As kids grow older the range of activities they like to do differs, and maybe, just maybe, they like to do the things you like to do too. We have a teenager who enjoys the cultural and historical sites of Norfolk, though admittedly it’s normally because he gets to spend more time with his grandparents! But for NorfolkPlaces this also means he likes to take a few pictures, and we’ve managed to persuade him to jot down a few thoughts about a recent visit to Binham Priory. Perhaps we’ll have a new writer joining our team, progressing from Junior Photographer to Junior Journalist/Photographer. So, the author credit goes to Luke – let’s hope he can be persuaded to write a few more! I’ll hand over to Luke.
That’s it Dad, step away from the keyboard. These good people want to read what I’ve written about Binham Priory and to check out my photos.
Let’s start with the history. Binham Priory is a benedictine priory located in Binham, North Norfolk. It was founded in 1091 by Peter Des Valoines, who was a nephew of William the Conqueror. It is still used as a place of worship for the inside is a church. The remains are in the care of English heritage. The remains are among the most most complete monastic ruins in Norfolk and emphasise the original size of this beautiful historic monastery.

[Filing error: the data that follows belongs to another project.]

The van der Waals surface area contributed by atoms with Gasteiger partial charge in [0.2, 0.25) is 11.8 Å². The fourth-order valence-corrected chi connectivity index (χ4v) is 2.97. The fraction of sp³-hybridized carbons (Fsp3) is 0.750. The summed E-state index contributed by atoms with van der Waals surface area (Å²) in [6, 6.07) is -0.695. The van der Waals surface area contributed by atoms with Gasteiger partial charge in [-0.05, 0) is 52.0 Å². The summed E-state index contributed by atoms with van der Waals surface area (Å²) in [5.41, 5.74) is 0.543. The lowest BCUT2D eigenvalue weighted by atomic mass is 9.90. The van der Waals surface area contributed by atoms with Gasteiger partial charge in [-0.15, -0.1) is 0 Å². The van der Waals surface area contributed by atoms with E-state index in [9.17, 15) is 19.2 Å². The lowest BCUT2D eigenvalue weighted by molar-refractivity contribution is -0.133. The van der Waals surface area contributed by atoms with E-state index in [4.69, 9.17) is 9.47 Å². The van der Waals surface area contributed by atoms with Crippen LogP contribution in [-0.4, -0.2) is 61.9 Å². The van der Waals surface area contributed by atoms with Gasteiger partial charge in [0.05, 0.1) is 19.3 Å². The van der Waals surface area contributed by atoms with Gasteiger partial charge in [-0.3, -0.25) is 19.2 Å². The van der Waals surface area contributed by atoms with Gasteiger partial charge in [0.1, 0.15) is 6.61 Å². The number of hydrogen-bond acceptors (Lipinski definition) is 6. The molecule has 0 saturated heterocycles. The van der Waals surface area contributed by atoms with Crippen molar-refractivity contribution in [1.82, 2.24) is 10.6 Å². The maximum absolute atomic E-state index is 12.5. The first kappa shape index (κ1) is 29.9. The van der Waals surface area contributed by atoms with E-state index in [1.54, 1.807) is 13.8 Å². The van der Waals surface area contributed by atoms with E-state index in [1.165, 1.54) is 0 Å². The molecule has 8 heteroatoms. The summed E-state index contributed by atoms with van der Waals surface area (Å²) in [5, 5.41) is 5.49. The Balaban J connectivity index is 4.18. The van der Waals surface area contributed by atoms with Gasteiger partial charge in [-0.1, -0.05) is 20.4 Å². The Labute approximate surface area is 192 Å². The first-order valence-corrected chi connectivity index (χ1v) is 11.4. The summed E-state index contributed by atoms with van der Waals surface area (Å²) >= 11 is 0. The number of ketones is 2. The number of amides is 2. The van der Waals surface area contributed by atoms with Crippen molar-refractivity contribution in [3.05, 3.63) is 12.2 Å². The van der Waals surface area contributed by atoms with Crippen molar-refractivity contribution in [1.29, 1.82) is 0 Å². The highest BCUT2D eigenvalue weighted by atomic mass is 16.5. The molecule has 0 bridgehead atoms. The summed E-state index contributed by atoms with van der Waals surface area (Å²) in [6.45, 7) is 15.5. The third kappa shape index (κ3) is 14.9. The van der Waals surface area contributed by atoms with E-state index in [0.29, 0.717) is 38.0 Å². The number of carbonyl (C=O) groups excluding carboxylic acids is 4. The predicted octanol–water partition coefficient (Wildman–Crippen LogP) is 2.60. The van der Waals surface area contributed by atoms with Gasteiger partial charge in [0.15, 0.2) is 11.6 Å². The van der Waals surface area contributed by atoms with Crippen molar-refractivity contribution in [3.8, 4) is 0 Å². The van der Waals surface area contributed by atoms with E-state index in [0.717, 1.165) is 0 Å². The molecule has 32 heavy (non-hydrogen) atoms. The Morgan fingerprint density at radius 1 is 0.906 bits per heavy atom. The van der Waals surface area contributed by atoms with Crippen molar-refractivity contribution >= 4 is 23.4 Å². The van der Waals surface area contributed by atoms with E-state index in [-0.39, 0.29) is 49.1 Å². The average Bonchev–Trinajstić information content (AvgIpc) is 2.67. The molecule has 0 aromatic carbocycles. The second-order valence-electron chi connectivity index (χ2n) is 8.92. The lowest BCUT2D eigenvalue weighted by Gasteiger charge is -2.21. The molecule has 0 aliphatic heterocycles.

Luke (13) – I enjoyed a nice walk around the priory with my grandparents. Though the walk itself is short, I guess it’s more of a fun sized Mars bar, and won’t spoil your tea. Overall I felt it was an enjoyable journey through history and offers a great, fun and imaginative way to learn about this 11th century priory.
Small information boards are dotted about tell you the extensive story of this historic place; These were very helpful and educational.
A number of excavations have taken place at Binham Priory since the 1930s, and a number of artefacts have been found, including pottery, tiles, worked stone and coins. Some of these items are on display in the church and are well worth checking out.
Duration of stay
We were at Binham Prioy for about an hour.
There are toilets on site (in the Priory Church.)
It’s mainly grass but it could get a bit muddy under foot in wet conditions.
It’s an active place of prayer and reflection, so please be respectful and quiet where others are around.
Please note dogs must be on leads in the monastic ruins but only assistance dogs are allowed inside the church.
It’s your turn.
If you have visited Binham Priory let us know what you think by commenting below. If you would like to write a review about Binham Priory or any other place you have visited please do get in touch.
Check out other heritage places to visit in Norfolk, or view more pictures of Binham Priory on our Facebook page.